One of Georgia’s jewels are its lovely barrier islands, a series of islands just off shore that separate the mainland from the open ocean. Many of these islands have been at least partially developed and are popular vacation destinations; some, however, have been preserved to some extent. One such island is Cumberland Island, which is operated as a National Seashore by the National Park System. The park service seeks to preserve Cumberland Island in its natural state, so the island is left rugged and wild. That means that visiting the island is an adventure, but it’s one worth taking.
Most visitors take an early boat shuttle from the visitor center to the south of the island and spend a day there. We, however, chose to backpack further up the island and spend the night so that we could explore more of the island. Make sure if you wish to travel to the island that you make reservations early as they can book up during popular times.
Cumberland Island is made up of three different ecosystems: salt marshes, especially along the interior of the island, maritime forests, where moss covered live oaks and palmettos abound, and the beach with its large dunes covering the eastern part of the island. Each of the ecosystems is interesting to visit, and a short walk through any of them shows how wild the island still is. We began by walking north through the forest on the main trail, surrounded by live oaks and palms to such an extent that the bright sun barely penetrated the dense foliage. Our campsite was set amidst the flora in a small clearing underneath an enormous live oak whose branches extended over most of the site.
After arriving at our campsite, we were able to walk east, and we quickly came out of the forest and into the dunes. The forest gave way to brush before the brush thinned out as the sand dunes rose steeply above us. We walked through the dunes onto the shore of the beach, where light sand sloped gently to the ocean. We returned in the evening as the sun went down; we were all by ourselves on the beach and had a peaceful evening staring at the waves come in and listening to the ocean. However, we went to the beach when we did for a different reason. We visited Cumberland Island in July during the season when sea turtles lay their eggs. The National Park Service allows backcountry campers to look for turtles (so long as they don’t disturb them) and gives them red cellophane to put over their flashlights. Seeing a sea turtle lay its eggs is a rare experience, and we just happened to be in the right place at the right time when we went. We were able to catch a sea turtle on its way up the shore and witness her digging the hole for her eggs, laying them, and return to the sea. The experience was one that we won’t soon forget, and the trip was worth it just to see the sea turtle. We travel frequently, and seeing the sea turtle was one of our most memorable experiences we have ever had.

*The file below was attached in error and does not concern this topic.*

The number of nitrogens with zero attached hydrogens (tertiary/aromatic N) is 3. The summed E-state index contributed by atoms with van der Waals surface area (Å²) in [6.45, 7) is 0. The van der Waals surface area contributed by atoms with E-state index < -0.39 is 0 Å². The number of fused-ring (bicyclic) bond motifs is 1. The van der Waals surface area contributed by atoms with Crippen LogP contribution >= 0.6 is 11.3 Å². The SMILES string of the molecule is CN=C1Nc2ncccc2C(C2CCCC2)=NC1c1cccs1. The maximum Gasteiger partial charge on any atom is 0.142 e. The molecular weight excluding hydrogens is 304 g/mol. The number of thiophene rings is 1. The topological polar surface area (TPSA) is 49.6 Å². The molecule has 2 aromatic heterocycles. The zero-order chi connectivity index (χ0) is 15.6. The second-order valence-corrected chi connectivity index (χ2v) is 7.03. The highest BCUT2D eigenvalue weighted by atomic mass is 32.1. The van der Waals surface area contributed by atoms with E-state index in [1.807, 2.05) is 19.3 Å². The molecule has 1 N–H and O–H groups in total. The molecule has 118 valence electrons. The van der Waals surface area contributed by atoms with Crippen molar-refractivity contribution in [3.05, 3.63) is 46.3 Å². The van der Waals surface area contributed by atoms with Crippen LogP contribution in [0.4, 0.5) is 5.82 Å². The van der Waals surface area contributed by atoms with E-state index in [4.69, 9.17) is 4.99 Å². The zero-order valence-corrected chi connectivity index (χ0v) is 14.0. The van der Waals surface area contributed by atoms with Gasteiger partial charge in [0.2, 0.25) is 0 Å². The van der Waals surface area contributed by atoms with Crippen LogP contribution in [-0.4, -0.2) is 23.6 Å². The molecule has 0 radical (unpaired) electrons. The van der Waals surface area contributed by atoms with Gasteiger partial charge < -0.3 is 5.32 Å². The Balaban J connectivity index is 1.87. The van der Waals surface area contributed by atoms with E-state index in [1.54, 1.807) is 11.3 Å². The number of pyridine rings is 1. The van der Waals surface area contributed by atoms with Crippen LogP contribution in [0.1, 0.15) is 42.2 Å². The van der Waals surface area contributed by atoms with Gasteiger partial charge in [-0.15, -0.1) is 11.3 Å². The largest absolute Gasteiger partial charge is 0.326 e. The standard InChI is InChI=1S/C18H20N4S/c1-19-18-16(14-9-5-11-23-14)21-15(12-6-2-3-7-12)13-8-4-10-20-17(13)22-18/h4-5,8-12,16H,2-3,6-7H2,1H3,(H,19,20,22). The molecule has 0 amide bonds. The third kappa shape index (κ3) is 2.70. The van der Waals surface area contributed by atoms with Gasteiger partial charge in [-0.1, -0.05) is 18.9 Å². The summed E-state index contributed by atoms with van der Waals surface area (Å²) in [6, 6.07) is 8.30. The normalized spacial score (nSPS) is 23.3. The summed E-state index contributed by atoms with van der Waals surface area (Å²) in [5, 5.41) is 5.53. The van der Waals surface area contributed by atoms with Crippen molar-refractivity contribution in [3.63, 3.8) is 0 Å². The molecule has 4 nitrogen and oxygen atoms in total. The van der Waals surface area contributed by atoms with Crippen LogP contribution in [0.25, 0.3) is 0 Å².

The next day we headed north along the main park road, which is used as a service road and as a means of transportation for the few people who live on the island. There are still a few private homes on the island, so be aware that you don’t trespass. On our journey through more maritime forest, we were again surrounded by dense foliage, but we were able to spot some of the island’s wild horses in a small field just a few yards away from us.
We finally arrived at Plum Orchard, a mansion built for George Carnegie in 1898. We were able to tour the house (we were the only visitors so we got a de facto private tour) and see some of the technology that the wealthy of the turn of the century were able to enjoy, such as an indoor swimming pool, squash court, and an ice cube maker. The house was interesting and enjoyable to tour, and we were glad that we made hike up to the house.
We returned from the mansion to the shuttle and returned to the mainland after an eventful two days. While we wouldn’t encourage going to Cumberland Island during the height of summer as the heat was almost unbearable, the island offers lots of adventure and a glimpse at what the barrier islands looked like before so much development. We highly encourage taking a trip to Cumberland Island; it belongs in the same category as some of the other National Park System gems.